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    Li, Kelei Huang, Tao and Li, Duo 2015. Gene–Diet Interaction on Body Weight Maintenance. Current Nutrition Reports, Vol. 4, Issue. 3, p. 209.


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    Goumidi, Louisa Cottel, Dominique Dallongeville, Jean Amouyel, Philippe and Meirhaeghe, Aline 2014. Effects of established BMI-associated loci on obesity-related traits in a French representative population sample. BMC Genetics, Vol. 15, Issue. 1, p. 62.


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Genetic predisposition to obesity and lifestyle factors – the combined analyses of twenty-six known BMI- and fourteen known waist:hip ratio (WHR)-associated variants in the Finnish Diabetes Prevention Study

  • Tiina Jääskeläinen (a1), Jussi Paananen (a1), Jaana Lindström (a2), Johan G. Eriksson (a2) (a3) (a4) (a5) (a6), Jaakko Tuomilehto (a2) (a7) (a8) and Matti Uusitupa (a1) (a9)
  • DOI: http://dx.doi.org/10.1017/S0007114513001116
  • Published online: 14 May 2013
Abstract

Recent genome-wide association studies have identified multiple loci associated with BMI or the waist:hip ratio (WHR). However, evidence on gene–lifestyle interactions is still scarce, and investigation of the effects of well-documented dietary and other lifestyle data is warranted to assess whether genetic risk can be modified by lifestyle. We assessed whether previously established BMI and WHR genetic variants associate with obesity and weight change in the Finnish Diabetes Prevention Study, and whether the associations are modified by dietary factors or physical activity. Individuals (n 459) completed a 3 d food record and were genotyped for twenty-six BMI- and fourteen WHR-related variants. The effects of the variants individually and in combination were investigated in relation to obesity and to 1- and 3-year weight change by calculating genetic risk scores (GRS). The GRS were separately calculated for BMI and the WHR by summing the increasing alleles weighted by their published effect sizes. At baseline, the GRS were not associated with total intakes of energy, macronutrients or fibre. The mean 1- and 3-year weight changes were not affected by the BMI or WHR GRS. During the 3-year follow-up, a trend for higher BMI by the GRS was detected especially in those who reported a diet low in fibre (P for interaction = 0·065). Based on the present findings, it appears unlikely that obesity-predisposing variants substantially modify the effect of lifestyle modification on the success of weight reduction in the long term. In addition, these findings suggest that the association between the BMI-related genetic variants and obesity could be modulated by the diet.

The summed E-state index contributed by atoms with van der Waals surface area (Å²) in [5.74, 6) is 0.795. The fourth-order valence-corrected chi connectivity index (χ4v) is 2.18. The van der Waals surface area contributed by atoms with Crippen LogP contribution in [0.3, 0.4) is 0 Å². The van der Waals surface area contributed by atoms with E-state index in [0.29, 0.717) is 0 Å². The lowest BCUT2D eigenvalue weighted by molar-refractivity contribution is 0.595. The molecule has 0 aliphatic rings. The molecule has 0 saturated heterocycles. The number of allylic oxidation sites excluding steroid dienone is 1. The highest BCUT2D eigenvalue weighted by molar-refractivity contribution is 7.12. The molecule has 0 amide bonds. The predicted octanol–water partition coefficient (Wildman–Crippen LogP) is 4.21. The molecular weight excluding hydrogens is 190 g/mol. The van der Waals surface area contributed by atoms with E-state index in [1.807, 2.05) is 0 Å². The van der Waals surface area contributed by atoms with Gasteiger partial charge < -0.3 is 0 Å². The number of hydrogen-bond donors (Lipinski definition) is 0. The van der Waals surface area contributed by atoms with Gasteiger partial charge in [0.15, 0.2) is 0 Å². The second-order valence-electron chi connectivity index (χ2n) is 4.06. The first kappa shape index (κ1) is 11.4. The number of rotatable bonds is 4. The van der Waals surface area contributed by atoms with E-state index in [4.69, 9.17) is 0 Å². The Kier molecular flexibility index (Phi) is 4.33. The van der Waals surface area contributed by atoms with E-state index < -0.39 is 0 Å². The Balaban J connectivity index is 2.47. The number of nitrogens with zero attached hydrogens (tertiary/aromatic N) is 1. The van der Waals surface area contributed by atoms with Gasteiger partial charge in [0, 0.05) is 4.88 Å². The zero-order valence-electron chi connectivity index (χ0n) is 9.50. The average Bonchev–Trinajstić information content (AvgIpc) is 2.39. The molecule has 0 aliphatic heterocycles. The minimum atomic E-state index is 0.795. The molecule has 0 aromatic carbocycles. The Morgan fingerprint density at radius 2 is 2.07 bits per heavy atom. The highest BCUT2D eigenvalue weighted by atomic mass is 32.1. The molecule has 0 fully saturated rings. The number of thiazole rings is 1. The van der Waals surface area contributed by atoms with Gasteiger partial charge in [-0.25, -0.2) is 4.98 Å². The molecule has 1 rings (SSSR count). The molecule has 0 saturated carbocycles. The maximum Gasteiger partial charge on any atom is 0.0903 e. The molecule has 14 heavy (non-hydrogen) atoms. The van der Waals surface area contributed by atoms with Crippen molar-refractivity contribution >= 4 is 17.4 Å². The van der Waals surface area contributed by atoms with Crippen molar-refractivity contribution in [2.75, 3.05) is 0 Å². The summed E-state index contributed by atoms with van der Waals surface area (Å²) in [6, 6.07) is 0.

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Corresponding author
*Corresponding author: T. Jääskeläinen, fax +358 17 163 2792, email tiina.j.jaaskelainen@uef.fi
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1AI Blakemore & P Froguel (2008) Is obesity our genetic legacy? J Clin Endocrinol Metab 93, S51S56.

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11J Tuomilehto , J Lindström , JG Eriksson , et al. (2001) Prevention of type 2 diabetes mellitus by changes in lifestyle among subjects with impaired glucose tolerance. N Engl J Med 344, 13431350.

14J Lindström , M Peltonen , JG Eriksson , et al. (2006) High-fibre, low-fat diet predicts long-term weight loss and decreased type 2 diabetes risk: the Finnish Diabetes Prevention Study. Diabetologia 49, 912920.

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17BF Voight , HM Kang , J Ding , et al. (2012) The metabochip, a custom genotyping array for genetic studies of metabolic, cardiovascular, and anthropometric traits. PLoS Genet 8, e1002793.

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32LM Delahanty , Q Pan , KA Jablonski , et al. (2012) Genetic predictors of weight loss and weight regain after intensive lifestyle modification, metformin treatment, or standard care in the Diabetes Prevention Program. Diabetes Care 35, 363366.

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British Journal of Nutrition
  • ISSN: 0007-1145
  • EISSN: 1475-2662
  • URL: /core/journals/british-journal-of-nutrition
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